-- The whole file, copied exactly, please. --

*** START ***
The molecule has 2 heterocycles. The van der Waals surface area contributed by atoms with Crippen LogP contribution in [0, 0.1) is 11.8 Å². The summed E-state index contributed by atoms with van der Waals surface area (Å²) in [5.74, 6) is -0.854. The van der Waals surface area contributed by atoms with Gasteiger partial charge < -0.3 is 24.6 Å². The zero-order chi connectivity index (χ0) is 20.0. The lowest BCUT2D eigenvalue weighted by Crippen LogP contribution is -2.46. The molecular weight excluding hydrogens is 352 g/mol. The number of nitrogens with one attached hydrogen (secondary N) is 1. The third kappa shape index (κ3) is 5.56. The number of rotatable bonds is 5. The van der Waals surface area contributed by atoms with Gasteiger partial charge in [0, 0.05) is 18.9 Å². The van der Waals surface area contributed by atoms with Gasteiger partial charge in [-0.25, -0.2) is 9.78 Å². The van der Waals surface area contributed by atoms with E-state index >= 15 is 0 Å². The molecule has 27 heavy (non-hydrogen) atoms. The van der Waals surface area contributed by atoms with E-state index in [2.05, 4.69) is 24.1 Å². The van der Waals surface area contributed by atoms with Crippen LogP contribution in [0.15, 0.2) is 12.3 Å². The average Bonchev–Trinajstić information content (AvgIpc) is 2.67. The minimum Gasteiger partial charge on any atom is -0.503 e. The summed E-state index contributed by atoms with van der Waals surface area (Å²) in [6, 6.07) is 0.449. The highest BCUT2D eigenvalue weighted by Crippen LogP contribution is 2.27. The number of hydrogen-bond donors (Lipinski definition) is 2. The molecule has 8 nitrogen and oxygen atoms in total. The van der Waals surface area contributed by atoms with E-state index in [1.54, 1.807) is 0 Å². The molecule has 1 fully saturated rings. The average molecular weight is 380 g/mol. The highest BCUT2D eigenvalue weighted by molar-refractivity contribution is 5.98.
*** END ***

The molecule has 2 heterocycles. The van der Waals surface area contributed by atoms with Crippen LogP contribution in [0, 0.1) is 11.8 Å². The summed E-state index contributed by atoms with van der Waals surface area (Å²) in [5.74, 6) is -0.854. The van der Waals surface area contributed by atoms with Gasteiger partial charge < -0.3 is 24.6 Å². The zero-order chi connectivity index (χ0) is 20.0. The lowest BCUT2D eigenvalue weighted by Crippen LogP contribution is -2.46. The molecular weight excluding hydrogens is 352 g/mol. The number of nitrogens with one attached hydrogen (secondary N) is 1. The third kappa shape index (κ3) is 5.56. The number of rotatable bonds is 5. The van der Waals surface area contributed by atoms with Gasteiger partial charge in [0, 0.05) is 18.9 Å². The van der Waals surface area contributed by atoms with Gasteiger partial charge in [-0.25, -0.2) is 9.78 Å². The van der Waals surface area contributed by atoms with E-state index >= 15 is 0 Å². The molecule has 27 heavy (non-hydrogen) atoms. The van der Waals surface area contributed by atoms with E-state index in [2.05, 4.69) is 24.1 Å². The van der Waals surface area contributed by atoms with Crippen LogP contribution in [0.15, 0.2) is 12.3 Å². The average Bonchev–Trinajstić information content (AvgIpc) is 2.67. The minimum Gasteiger partial charge on any atom is -0.503 e. The summed E-state index contributed by atoms with van der Waals surface area (Å²) in [6, 6.07) is 0.449. The highest BCUT2D eigenvalue weighted by Crippen LogP contribution is 2.27. The number of hydrogen-bond donors (Lipinski definition) is 2. The molecule has 8 nitrogen and oxygen atoms in total. The van der Waals surface area contributed by atoms with E-state index in [1.54, 1.807) is 0 Å². The molecule has 1 fully saturated rings. The average molecular weight is 380 g/mol. The highest BCUT2D eigenvalue weighted by molar-refractivity contribution is 5.98.